Log files such as those found in /var/log tend to grow endlessly,
so it’s a good idea to rotate them once in a while—i.e., archive
their contents in separate files, possibly compressed. The
services admin) module provides an interface to GNU Rot[t]log, a
log rotation tool (see GNU Rot[t]log Manual).
This service is part of
%base-services, and thus enabled by
default, with the default settings, for commonly encountered log files.
The example below shows how to extend it with an additional
rotation, should you need to do that (usually, services that
produce log files already take care of that):
(use-modules (guix) (gnu)) (use-service-modules admin) (define my-log-files ;; Log files that I want to rotate. '("/var/log/something.log" "/var/log/another.log")) (operating-system ;; … (services (cons (simple-service 'rotate-my-stuff rottlog-service-type (list (log-rotation (frequency 'daily) (files my-log-files)))) %base-services)))
This is the type of the Rottlog service, whose value is a
Other services can extend this one with new
(see below), thereby augmenting the set of files to be rotated.
This service type can define mcron jobs (see Scheduled Job Execution) to run the rottlog service.
Data type representing the configuration of rottlog.
The Rottlog package to use.
(file-append rottlog "/etc/rc"))
The Rottlog configuration file to use (see Mandatory RC Variables in GNU Rot[t]log Manual).
A list of
log-rotation objects as defined below.
This is a list of gexps where each gexp corresponds to an mcron job specification (see Scheduled Job Execution).
Data type representing the rotation of a group of log files.
Taking an example from the Rottlog manual (see Period Related File Examples in GNU Rot[t]log Manual), a log rotation might be defined like this:
(log-rotation (frequency 'daily) (files '("/var/log/apache/*")) (options '("storedir apache-archives" "rotate 6" "notifempty" "nocompress")))
The list of fields is as follows:
The log rotation frequency, a symbol.
The list of files or file glob patterns to rotate.
The list of rottlog options for this rotation (see Configuration parameters in GNU Rot[t]lg Manual).
#f or a gexp to execute once the rotation has completed.
Specifies weekly rotation of
%rotated-files and of
The list of syslog-controlled files to be rotated. By default it is:
'("/var/log/messages" "/var/log/secure" "/var/log/debug" \
Some log files just need to be deleted periodically once they are old,
without any other criterion and without any archival step. This is the
case of build logs stored by
/var/log/guix/drvs (see Invoking guix-daemon). The
log-cleanup service addresses this use case. For example,
%base-services (see Base Services) includes the following:
;; Periodically delete old build logs. (service log-cleanup-service-type (log-cleanup-configuration (directory "/var/log/guix/drvs")))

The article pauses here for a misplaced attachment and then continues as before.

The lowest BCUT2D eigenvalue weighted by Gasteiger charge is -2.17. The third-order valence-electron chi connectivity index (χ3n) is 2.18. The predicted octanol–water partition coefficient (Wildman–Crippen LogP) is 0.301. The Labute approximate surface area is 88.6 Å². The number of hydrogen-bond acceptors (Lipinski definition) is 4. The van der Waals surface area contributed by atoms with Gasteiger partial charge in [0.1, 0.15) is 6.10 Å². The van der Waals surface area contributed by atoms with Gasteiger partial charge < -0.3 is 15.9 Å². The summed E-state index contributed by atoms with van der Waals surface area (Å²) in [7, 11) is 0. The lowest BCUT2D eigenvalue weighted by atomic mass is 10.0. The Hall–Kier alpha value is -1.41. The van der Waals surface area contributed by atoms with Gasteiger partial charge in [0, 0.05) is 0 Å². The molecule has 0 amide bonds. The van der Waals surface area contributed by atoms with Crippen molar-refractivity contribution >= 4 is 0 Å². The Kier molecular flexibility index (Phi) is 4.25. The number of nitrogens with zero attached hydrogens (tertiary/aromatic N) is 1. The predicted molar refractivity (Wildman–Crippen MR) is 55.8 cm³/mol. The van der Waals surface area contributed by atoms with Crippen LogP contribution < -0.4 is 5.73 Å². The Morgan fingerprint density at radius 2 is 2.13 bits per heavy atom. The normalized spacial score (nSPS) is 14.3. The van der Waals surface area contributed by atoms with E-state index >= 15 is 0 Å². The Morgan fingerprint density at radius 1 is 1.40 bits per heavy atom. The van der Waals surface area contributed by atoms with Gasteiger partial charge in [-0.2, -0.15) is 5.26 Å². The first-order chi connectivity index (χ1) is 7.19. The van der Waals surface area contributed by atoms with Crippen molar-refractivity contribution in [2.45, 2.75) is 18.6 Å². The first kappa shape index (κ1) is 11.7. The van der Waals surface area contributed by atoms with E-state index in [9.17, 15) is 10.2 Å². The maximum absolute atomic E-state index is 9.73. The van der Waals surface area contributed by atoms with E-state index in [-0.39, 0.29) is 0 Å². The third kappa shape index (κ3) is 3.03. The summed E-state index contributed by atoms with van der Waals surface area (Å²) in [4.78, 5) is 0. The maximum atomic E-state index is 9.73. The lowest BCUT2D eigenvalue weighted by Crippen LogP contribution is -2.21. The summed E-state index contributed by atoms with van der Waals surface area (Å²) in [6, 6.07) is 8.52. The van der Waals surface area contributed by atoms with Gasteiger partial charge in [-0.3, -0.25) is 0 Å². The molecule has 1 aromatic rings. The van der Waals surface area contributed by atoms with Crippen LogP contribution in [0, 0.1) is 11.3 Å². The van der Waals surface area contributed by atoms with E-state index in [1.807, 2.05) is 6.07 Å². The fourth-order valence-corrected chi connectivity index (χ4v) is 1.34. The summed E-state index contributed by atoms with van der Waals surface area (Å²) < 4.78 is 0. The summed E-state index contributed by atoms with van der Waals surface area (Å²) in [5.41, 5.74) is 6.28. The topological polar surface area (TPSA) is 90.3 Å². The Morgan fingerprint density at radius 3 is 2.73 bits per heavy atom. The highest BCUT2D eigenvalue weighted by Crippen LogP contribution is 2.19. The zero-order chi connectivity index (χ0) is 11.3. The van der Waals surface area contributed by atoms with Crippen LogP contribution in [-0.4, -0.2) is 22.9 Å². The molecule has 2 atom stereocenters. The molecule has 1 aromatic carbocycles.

That ensures build logs do not accumulate endlessly.
This is the type of the service to delete old logs. Its value must be a
log-cleanup-configuration record as described below.
Data type representing the log cleanup configuration
Name of the directory containing log files.
(* 6 30 24 3600))
Age in seconds after which a file is subject to deletion (six months by default).
"30 12 01,08,15,22 * *")
String or gexp denoting the corresponding mcron job schedule (see Scheduled Job Execution).
Anonip is a privacy filter that removes IP address from web server logs. This service creates a FIFO and filters any written lines with anonip before writing the filtered log to a target file.
The following example sets up the FIFO /var/run/anonip/https.access.log and writes the filtered log file /var/log/anonip/https.access.log.
(service anonip-service-type (anonip-configuration (input "/var/run/anonip/https.access.log") (output "/var/log/anonip/https.access.log")))
Configure your web server to write its logs to the FIFO at /var/run/anonip/https.access.log and collect the anonymized log file at /var/web-logs/https.access.log.
This data type represents the configuration of anonip. It has the following parameters:
The anonip package to use.
The file name of the input log file to process. The service creates a FIFO of this name. The web server should write its logs to this FIFO.
The file name of the processed log file.
The following optional settings may be provided:
#true do not mask addresses in private ranges.
A 1-based indexed column number. Assume IP address is in the specified column (default is 1).
Replacement string in case address parsing fails, e.g.
Number of bits to mask in IPv4 addresses.
Number of bits to mask in IPv6 addresses.
Increment the IP address by the given number. By default this is zero.
Log delimiter string.
Regular expression for detecting IP addresses. Use this instead of